Kaleidescape Trial: The Prosecution Rests

March 26, 2007

KaleidescapeFollowing up on the now two-year old Kaleidescape lawsuit, for those of you unfamiliar with the Kaleidescape system, in a nut-shell it’s a high-end (gross understatement there as they can go for upwards of 30k) movie server system that allows you to archive your entire DVD collection onto one central server, with full-resolution playback anywhere in the house. What really separated Kaleidescape from the DVD changer market is their gorgeous user interface, think AppleTV to the Nth degree.

On Friday, March 23 the DVD-CCA (Copy Control Association) supplied the evidence for their claim that Kaleidescape has violated the DVD copy control license and did it knowingly. The DVD-CCA lawyers supplied emails and meeting notes from Cheena Srinivasan, the chief operating officer and co-founder of Kaleidescape, in which he expressed concerns that their system violated the CSS license. The CSS, Content Scramble System, is a method used to encrypt video and audio data on DVD’s in which the DVD-CCA, a group which is run by a board consisting of undisclosed movie studios, consumer and computer companies, regulates the license of.

Srinivasan was concerned about the possible violation of the CSS license because their Kaleidescape system does not require a physical DVD to play back a movie, which in turn can open the door to letting users make copies of rented or borrowed disks. While on the stand he also suggested that the license agreement is sometimes confusing, complex, and that there is no help from the DVD-CCA or other company in order to verify compliance. The DVD-CCA maintains the stance that licensees are expected to take responsibility for their own compliance to the spec.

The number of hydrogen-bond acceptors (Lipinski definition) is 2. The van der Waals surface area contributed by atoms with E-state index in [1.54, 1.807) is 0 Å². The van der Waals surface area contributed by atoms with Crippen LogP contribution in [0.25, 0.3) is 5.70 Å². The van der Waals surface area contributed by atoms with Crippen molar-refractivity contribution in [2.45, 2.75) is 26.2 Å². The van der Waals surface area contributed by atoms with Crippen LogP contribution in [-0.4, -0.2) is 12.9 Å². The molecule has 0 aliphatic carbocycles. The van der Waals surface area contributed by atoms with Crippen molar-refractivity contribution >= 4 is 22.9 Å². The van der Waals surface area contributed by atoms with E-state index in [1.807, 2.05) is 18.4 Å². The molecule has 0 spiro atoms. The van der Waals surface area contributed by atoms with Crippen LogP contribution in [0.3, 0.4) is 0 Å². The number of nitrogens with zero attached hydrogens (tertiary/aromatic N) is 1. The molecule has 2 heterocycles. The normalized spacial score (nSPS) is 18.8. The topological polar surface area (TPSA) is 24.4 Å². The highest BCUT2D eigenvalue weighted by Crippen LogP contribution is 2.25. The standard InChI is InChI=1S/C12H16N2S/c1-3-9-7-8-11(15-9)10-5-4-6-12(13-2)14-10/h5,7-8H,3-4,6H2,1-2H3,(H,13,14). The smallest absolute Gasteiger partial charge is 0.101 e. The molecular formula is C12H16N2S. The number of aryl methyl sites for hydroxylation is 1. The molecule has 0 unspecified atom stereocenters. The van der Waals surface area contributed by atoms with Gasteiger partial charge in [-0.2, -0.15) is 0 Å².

What doesn’t make sense to me regarding this lawsuit is, if the DVD-CCA knew anything at all about what the Kaleidescape system is actually used for, then why would the DVD-CCA let Kaleidescape sign an agreement, just so they can turn around and sue them? “The DVD-CCA is not seeking monetary damages, but is asking Superior Court Judge Leslie C. Nichols to force the company to change the design of its system or stop selling it.”

In the end I expect this trial may not garner much attention in the mainstream press but its implications could play a hand in redefining our electronic landscape. What we have here is a convoluted mess of contractual agreements, the perhaps naive assumption that higher courts will view earlier decisions by lower courts in the same way and a thorny cocktail of implied breach of contract with a splash of fair use.

I say a splash of fair use because I could find no evidence of the MPAA taking the DVD-CCA up on their offer to join in the suit. This would appear (admittedly from afar) to really boil down to a hardware manufacturer squabble, with one side insisting the other isn’t playing by the rules; oddly enough, Kaleidescape may prevail with that very rule-set. We’ll have a better idea on that once the prosecution rests (today) and Kaleidescape begins to lay out their defense.



Posted by Bryan Greenway | | Filed Under Media Servers


Comments

  • Fresh K

    does anyone actually know which font they use in their GUI. sort of been looking for it.

  • Fresh K

    does anyone actually know which font they use in their GUI. sort of been looking for it.

  • B.Greenway

    lol Ben, “What part, the boring square menus or the ugliest font in the world?”